The unfinished Comite Flood Diversion Canal, for example, has been in the works since 2000 (though discussion about it dates back to a major flood in 1983). Located north of the confluence of the Comite and Amite Rivers on the eastern side of Baton Rouge, the $211 million canal is designed to ease flooding along the Amite—whose banks rose to record heights this week—by funneling the water to the Mississippi. Some officials said that had the canal been completed before this week’s storm, more homes could have been saved. But while plans have been drawn and land has been purchased, the canal remains un-dug.
Officials variously blame a slow-moving Army Corps of Engineers, local government’s less-than-aggressive funding search, and the state’s lack of financial assistance. "What is so frustrating about this is ... you spend billions of dollars after a disaster instead of millions of dollars before," Louisiana congressman Garret Graves told the Advocate on Tuesday.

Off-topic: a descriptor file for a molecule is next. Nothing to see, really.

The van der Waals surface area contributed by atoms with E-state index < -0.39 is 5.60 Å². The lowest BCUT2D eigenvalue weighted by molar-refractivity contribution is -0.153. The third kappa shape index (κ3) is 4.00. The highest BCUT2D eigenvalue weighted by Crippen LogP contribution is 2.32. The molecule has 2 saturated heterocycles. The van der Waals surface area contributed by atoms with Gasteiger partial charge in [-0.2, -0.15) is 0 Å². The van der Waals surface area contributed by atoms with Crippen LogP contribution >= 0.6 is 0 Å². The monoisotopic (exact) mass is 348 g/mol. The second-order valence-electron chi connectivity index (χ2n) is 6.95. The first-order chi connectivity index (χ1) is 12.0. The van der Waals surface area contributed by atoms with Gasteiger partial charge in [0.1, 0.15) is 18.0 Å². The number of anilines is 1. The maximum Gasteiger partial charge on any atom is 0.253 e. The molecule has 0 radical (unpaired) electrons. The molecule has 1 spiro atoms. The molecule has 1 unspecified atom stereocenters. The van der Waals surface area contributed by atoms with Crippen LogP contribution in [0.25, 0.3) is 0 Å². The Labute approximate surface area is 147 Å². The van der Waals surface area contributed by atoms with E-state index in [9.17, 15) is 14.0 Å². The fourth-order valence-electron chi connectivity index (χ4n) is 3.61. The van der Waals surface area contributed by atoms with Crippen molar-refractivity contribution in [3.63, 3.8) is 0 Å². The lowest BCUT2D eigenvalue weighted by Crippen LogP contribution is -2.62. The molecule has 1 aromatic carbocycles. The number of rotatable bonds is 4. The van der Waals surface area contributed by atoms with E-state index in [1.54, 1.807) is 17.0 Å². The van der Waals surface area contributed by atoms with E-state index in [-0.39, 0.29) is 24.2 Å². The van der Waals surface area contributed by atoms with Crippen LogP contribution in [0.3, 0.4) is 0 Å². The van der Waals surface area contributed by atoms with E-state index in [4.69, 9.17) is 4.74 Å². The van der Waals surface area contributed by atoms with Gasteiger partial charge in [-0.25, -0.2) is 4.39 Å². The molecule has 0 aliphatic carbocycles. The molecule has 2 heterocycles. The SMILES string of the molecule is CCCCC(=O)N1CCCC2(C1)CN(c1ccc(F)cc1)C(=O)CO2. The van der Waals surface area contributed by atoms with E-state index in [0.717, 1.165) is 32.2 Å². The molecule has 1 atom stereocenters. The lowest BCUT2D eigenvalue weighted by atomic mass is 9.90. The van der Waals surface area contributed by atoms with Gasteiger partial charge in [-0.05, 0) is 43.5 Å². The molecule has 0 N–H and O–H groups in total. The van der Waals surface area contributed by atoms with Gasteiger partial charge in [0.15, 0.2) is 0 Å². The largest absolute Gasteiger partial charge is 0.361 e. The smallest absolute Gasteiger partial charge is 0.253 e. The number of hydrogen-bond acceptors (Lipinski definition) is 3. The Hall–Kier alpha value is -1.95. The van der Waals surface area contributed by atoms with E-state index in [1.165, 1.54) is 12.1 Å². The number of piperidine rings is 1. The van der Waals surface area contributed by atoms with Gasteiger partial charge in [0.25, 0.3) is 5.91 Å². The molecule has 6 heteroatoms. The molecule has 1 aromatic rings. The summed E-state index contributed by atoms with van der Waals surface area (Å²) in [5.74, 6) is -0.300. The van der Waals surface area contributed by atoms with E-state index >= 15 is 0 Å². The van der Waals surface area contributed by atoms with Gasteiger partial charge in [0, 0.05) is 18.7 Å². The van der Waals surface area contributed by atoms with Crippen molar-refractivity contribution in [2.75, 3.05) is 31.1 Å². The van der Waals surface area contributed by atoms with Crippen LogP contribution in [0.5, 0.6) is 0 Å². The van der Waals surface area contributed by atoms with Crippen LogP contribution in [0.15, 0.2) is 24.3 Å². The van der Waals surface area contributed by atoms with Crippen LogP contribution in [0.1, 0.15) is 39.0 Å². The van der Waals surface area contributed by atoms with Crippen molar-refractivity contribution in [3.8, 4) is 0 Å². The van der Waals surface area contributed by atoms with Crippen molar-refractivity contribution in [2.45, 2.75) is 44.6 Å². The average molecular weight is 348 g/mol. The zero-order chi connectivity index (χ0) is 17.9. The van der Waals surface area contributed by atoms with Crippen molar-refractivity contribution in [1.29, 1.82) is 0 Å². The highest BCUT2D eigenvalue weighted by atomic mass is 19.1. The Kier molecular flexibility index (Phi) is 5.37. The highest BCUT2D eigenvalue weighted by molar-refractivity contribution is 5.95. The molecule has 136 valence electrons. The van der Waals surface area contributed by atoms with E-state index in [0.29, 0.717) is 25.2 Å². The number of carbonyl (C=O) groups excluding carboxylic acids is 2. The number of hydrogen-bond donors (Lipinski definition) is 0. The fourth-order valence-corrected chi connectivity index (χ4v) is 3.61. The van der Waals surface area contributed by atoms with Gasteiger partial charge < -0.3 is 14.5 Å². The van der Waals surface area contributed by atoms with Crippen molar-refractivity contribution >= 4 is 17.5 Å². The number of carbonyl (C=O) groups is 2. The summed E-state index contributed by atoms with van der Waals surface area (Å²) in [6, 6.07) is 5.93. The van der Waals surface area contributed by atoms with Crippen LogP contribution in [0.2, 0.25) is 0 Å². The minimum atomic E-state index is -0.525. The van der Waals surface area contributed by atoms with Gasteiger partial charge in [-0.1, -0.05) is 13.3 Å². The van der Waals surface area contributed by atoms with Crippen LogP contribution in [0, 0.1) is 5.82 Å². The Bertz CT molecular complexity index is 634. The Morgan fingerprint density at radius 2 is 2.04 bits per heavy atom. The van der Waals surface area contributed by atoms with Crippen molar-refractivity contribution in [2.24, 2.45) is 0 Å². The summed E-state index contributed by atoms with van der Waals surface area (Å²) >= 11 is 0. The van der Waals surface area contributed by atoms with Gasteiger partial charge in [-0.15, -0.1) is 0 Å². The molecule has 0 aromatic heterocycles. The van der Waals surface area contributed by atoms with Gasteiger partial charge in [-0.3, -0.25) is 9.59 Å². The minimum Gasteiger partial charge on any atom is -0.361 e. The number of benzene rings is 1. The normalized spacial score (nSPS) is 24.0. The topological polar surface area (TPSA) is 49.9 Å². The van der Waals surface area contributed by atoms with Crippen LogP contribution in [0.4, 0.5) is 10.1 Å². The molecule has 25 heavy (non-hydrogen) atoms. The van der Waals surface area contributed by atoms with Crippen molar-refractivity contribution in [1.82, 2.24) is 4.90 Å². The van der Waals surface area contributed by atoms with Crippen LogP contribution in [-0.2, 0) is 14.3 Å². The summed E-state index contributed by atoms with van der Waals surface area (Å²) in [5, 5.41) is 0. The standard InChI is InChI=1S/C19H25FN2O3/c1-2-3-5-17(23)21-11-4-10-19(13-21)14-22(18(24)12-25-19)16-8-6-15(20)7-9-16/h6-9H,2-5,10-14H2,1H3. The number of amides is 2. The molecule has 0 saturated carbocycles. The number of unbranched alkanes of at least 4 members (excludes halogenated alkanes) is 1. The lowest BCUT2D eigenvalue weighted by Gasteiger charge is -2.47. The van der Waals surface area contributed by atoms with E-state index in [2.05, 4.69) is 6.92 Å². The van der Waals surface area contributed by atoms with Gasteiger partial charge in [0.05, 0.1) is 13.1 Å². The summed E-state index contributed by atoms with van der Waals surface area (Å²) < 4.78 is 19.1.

Raise the floors
Meanwhile, Louisiana has been comparatively lax in waterproofing its construction regulations. East Baton Rouge and Livingston parishes do have freeboard standards, which are essentially minimum height requirements above FEMA-designated flood levels that new construction must meet. But their one-foot standards might not be high enough, and they’re among the few places across the state that have any such stipulation at all. By comparison, “twice as many communities in Illinois have adopted more stringent construction standards than in Louisiana,” says Rob Moore, a senior water policy analyst with the Natural Resource Defense Council. “By that measure Louisiana is far less proactive at making itself less vulnerable, despite its experience with hurricanes, floods on its rivers, and the recognized problems of sea level rise.”
Expand the National Flood Insurance Program